rates and remote habitats (Nelson 1997). In fact, the first
record of a marbled murrelet nest was not discovered until
1974, making it one of the last bird species in North America
to have its nest site described (Binford et al. 1975). They are
sensitive to habitat disturbance (Malt and Lank 2009), and
have been U.S. Federally listed in California, Oregon, and
Washington as “threatened” since 1992 (Department of
Interior Fish and Wildlife Service 1992). In particular, their
requirement for old-growth forest for breeding has led to
significant conservation conflict with commercial timber
harvest interests (Raphael 2006). Management decisions are
currently based on a combination of coastal surveys,
watershed-scale radar surveys and inland audio–visual
surveys. Audio–visual surveys by human observers measure
site occupancy, presence or probable absence, and map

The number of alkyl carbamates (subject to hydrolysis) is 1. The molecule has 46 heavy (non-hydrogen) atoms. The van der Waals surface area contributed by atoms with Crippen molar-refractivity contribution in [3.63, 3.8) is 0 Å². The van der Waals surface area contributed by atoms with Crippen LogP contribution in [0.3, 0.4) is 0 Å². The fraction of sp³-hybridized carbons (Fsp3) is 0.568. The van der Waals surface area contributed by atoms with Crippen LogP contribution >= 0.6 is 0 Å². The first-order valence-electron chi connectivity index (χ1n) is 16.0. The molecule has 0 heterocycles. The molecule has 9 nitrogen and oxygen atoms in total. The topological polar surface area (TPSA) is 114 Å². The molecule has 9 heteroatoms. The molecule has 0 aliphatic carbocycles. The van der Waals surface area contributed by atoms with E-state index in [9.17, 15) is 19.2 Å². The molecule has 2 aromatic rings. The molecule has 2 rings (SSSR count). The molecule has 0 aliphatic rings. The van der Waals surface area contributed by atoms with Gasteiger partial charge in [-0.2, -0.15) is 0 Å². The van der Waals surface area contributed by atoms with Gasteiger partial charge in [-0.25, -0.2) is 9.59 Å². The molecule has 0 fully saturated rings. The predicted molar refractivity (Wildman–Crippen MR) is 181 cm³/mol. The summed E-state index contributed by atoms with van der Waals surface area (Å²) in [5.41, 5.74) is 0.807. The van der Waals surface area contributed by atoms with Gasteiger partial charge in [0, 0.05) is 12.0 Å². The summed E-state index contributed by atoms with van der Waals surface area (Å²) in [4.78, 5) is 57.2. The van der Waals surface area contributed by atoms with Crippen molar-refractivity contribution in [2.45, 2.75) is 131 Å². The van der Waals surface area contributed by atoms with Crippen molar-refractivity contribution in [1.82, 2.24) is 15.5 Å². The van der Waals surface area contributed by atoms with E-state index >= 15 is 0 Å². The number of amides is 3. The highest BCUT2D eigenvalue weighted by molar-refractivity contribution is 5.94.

breeding distribution (Mack et al. 2003).
However, human surveys are logistically challenging and
costly. Recent comparisons of monitoring data from radar
surveys and audio–visual surveys have revealed potential
sources of detection error, including observer skill (Bigger
et al. 2006b) and murrelet visibility (Rodway and Regehr
2000). Despite advances in radar monitoring (Bigger et al.
2006a), radar units are limited to forest stands with road
access and sites with open lines of sight (Mack et al. 2003).
Although radar may be an effective tool for watershed-wide
population estimates in accessible areas (Burger 2001,
Cooper and Blaha 2002), it has not been considered a